You know the group, the newly graduated from high school, the ones you are glad to see off to college. You might be happy you don’t need to deal with their questions, challenges and whining anymore, but somebody has to.
Fortunately USAToday (8-21-2012, by Mary Beth Marklein) just published an article, “What makes cyber-weaned college freshman click?” that provides some insight into these thorns in your flesh and how we can keep their disruptive influence out of our churches.
According to the article, here are a few phrases that describe them:
- “Addicted to all things electronic and ‘think nothing of texting a friend whom they know is only a block away.’”
- “Electronically far more sophisticated than their parents or teachers.”
- “A generation with an average of 241 social media friends, but they have trouble communicating in person.”
The perceptive among us can see that digital communication is very important to this group.
Therefore, following are five ways you can use this to your advantage to keep them out of your church:
- Make it known you do not and will not answer emails. If someone wants to say something to you, they need to make an appointment with your secretary like the rest of the congregation does. If you can’t see someone face-to-face the other person might have an ungodly attitude you need to correct.
- If your church has a Facebook page, be sure all content has to go through the church office and is edited and approved before it is added. Allowing anybody to add material most likely would result in gossip. The same rules apply to websites.
- Don’t even think about having a personal blog, a Twitter account or—horror of horrors—a Pinterest account for fun. You must keep a properly pastoral distance from your congregation. “Familiarity breeds contempt,” they say, and you must be respected, revered and obeyed.
- Forbid anyone to use an electronic device while you are preaching. They might say they are looking up Bible passages and maybe even have the nerve to suggest they check out some original language studies to give them more insight. You know that’s not true—they are either watching cat videos or porn.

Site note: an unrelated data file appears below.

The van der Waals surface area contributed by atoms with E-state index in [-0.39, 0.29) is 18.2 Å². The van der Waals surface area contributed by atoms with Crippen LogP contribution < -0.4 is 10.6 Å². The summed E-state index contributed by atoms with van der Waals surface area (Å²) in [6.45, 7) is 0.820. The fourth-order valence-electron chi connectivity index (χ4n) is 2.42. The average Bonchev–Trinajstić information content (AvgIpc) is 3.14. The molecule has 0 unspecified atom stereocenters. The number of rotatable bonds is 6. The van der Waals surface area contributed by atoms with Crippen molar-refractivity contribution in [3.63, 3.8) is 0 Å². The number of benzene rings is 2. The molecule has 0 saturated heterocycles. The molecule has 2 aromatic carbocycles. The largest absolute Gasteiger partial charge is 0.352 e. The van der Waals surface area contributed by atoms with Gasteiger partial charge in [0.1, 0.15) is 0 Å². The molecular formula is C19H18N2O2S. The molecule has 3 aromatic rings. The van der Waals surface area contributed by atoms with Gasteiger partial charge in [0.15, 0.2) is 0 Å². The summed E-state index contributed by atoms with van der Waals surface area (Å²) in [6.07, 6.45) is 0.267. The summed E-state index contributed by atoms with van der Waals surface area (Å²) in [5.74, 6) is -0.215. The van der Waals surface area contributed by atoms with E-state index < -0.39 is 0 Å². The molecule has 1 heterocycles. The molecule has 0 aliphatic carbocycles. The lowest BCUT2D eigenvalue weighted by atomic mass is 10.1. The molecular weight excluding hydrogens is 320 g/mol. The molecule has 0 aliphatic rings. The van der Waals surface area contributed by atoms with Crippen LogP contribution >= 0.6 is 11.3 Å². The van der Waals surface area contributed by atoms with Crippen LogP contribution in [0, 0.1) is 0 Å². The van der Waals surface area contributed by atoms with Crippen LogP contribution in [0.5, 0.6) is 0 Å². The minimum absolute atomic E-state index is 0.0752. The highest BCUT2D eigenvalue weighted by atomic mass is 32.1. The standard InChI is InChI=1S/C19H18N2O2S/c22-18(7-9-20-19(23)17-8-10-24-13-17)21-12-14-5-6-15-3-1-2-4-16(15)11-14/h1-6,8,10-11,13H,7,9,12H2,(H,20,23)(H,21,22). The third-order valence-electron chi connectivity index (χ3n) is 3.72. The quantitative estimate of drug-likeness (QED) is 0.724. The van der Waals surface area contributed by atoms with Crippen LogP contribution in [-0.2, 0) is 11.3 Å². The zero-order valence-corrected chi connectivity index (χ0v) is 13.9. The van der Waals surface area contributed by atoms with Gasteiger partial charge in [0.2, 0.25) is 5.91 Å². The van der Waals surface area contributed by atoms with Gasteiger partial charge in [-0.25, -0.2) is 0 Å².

- Don’t even think about suggesting they look at thought-provoking video channels like Rainn Wilson’s Soul Pancake. Some borderline reprobates might suggest this as an excellent challenging insight to the questions of spiritual seekers, but you know that’s just a smoke screen for toying with evil. While you are at it, make sure your distaste of all things YouTube is well-known. If people need to watch TV, they can watch the major networks at home, with your family gathered around the set, as God intended.
Do these things and you won’t have to worry about these having any of this disruptive age group in your church. That will give you the opportunity to preach in peace to the people already there. They might be shrinking in numbers, but they are manageable. You are being faithful to care for your flock—can God possibly want anything more?
Postscript: of course if you do want any of these challenging, extraordinary people in your church, do opposite of all the above. Don’t fear you aren’t able to interact. Age means nothing to the eternal servants of the kingdom of God. You can learn all you need to. Just ask one of the kids at your church to teach you. It’s a great way to start a conversation and they might just stay around church to continue it.